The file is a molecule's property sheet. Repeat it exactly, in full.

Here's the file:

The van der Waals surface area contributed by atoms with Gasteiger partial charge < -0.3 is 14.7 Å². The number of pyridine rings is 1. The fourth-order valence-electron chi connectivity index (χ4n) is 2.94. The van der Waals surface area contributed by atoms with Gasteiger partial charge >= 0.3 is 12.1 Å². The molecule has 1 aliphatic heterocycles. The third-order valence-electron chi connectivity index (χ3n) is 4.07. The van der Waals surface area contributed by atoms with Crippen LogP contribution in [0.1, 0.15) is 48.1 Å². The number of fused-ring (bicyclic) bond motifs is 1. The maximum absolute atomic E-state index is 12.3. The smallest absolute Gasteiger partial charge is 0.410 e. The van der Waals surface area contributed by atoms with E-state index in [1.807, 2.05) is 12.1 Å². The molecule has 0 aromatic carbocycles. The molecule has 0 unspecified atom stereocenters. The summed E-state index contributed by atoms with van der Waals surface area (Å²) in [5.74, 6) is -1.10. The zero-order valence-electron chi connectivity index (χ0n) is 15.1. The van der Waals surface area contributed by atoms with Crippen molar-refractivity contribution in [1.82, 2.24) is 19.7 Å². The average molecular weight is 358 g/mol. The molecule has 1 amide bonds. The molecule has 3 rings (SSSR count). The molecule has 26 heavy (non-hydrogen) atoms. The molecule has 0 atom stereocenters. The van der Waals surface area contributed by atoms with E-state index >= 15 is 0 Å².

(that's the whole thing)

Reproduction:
The van der Waals surface area contributed by atoms with Gasteiger partial charge < -0.3 is 14.7 Å². The number of pyridine rings is 1. The fourth-order valence-electron chi connectivity index (χ4n) is 2.94. The van der Waals surface area contributed by atoms with Gasteiger partial charge >= 0.3 is 12.1 Å². The molecule has 1 aliphatic heterocycles. The third-order valence-electron chi connectivity index (χ3n) is 4.07. The van der Waals surface area contributed by atoms with Crippen LogP contribution in [0.1, 0.15) is 48.1 Å². The number of fused-ring (bicyclic) bond motifs is 1. The maximum absolute atomic E-state index is 12.3. The smallest absolute Gasteiger partial charge is 0.410 e. The van der Waals surface area contributed by atoms with E-state index in [1.807, 2.05) is 12.1 Å². The molecule has 0 aromatic carbocycles. The molecule has 0 unspecified atom stereocenters. The summed E-state index contributed by atoms with van der Waals surface area (Å²) in [5.74, 6) is -1.10. The zero-order valence-electron chi connectivity index (χ0n) is 15.1. The van der Waals surface area contributed by atoms with Crippen molar-refractivity contribution in [1.82, 2.24) is 19.7 Å². The average molecular weight is 358 g/mol. The molecule has 1 amide bonds. The molecule has 3 rings (SSSR count). The molecule has 26 heavy (non-hydrogen) atoms. The molecule has 0 atom stereocenters. The van der Waals surface area contributed by atoms with E-state index >= 15 is 0 Å².